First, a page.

Long-Term Follow-up: Addition of Idelalisib to Rituximab in Relapsed Chronic Lymphocytic Leukemia


Key Points

  • Long-term idelalisib treatment was effective.
  • Longer exposure to idelalisib was associated with increased incidence of some adverse events.

In an article published in the Journal of Clinical Oncology, Sharman et al provided long-term findings of a phase III trial that examined the addition of idelalisib to rituximab in relapsed chronic lymphocytic leukemia (CLL), including findings from an extension phase of idelalisib monotherapy. The trial was stopped early due to superior efficacy in the idelalisib/rituximab group and supported the 2014 approval of idelalisib in this setting.

In the double-blind trial, 220 patients were randomly assigned to receive rituximab plus idelalisib (n = 110) or rituximab plus placebo (n = 110). After the study was stopped, patients in either group could enroll in an extension study to receive idelalisib monotherapy until disease progression. The long-term efficacy and safety of idelalisib treatment was assessed in 110 patients who received at least 1 dose of idelalisib in the primary study, including 75 who enrolled in the extension study (idelalisib/rituximab–to-idelalisib group). Overall, 86 patients in the initial rituximab group enrolled in the idelalisib monotherapy extension.

Long-Term Follow-up

In the primary study, the median progression-free survival was 19.4 months in the idelalisib/rituximab group vs 6.5 months in the rituximab group. After a median follow-up of 18 months, the idelalisib/rituximab–to-idelalisib group had median progression-free survival of 20.3 months. The objective response rate in the idelalisib/rituximab–to-idelalisib group was 85.5% (83.6% in primary study), and the median duration of response was 21.4 months (not reached in primary study).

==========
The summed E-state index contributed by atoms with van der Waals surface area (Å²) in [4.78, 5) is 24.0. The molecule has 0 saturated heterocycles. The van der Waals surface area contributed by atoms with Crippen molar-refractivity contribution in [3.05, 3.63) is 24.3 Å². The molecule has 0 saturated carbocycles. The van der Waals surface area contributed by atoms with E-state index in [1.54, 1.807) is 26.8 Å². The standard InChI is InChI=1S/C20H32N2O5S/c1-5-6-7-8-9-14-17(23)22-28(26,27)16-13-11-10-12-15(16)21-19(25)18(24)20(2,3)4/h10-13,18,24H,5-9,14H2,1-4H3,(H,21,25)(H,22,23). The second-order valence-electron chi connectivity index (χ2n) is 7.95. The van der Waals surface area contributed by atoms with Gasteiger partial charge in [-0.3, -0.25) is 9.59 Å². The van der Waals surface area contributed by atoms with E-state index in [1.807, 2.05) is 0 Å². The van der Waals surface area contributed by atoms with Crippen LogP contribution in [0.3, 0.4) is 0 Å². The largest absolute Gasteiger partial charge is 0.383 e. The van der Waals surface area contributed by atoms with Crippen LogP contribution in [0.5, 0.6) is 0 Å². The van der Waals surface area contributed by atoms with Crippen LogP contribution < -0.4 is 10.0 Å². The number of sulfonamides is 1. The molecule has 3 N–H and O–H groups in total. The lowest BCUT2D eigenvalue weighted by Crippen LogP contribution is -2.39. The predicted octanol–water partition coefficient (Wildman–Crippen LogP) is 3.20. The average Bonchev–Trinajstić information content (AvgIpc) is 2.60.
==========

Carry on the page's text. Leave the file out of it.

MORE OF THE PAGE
Longer-term follow-up for overall survival in the randomized groups showed a median survival of 40.6 months in the idelalisib/rituximab group vs 34.6 months in the rituximab group, including the patients in each group who received idelalisib in the extension phase (hazard ratio = 0.8, P = .1343). Survival rates were 89.3% vs 68.1% at 12 months and 69.8% vs 51.5% at 24 months.

Adverse Events

Prolonged exposure to idelalisib in the idelalisib/rituximab–to-idelalisib group was associated with an increased incidence of any-grade (46.4%), grade 2 (17.3%), and grade ≥ 3 diarrhea (16.4%); any-grade (10.9%) and grade ≥ 3 colitis (8.2%); and any-grade (10.0%) and grade ≥ 3 pneumonitis (6.4%), but no increase in the incidence of hepatic aminotransferase elevations.

The investigators concluded, “[Idelalisib] improved [progression-free survival] and [overall survival] compared with rituximab alone in patients with relapsed CLL. Long-term [idelalisib] was effective and had an expected safety profile. No new [idelalisib]-related adverse events were identified with longer exposure.”

Jeff P. Sharman, MD, of US Oncology, Willamette Valley Cancer Institute and Research Center, is the corresponding author for the Journal of Clinical Oncology article.

Disclosure: The study was supported by Gilead Sciences. For full disclosures of the study authors, visit

The content in this post has not been reviewed by the American Society of Clinical Oncology, Inc. (ASCO®) and does not necessarily reflect the ideas and opinions of ASCO®.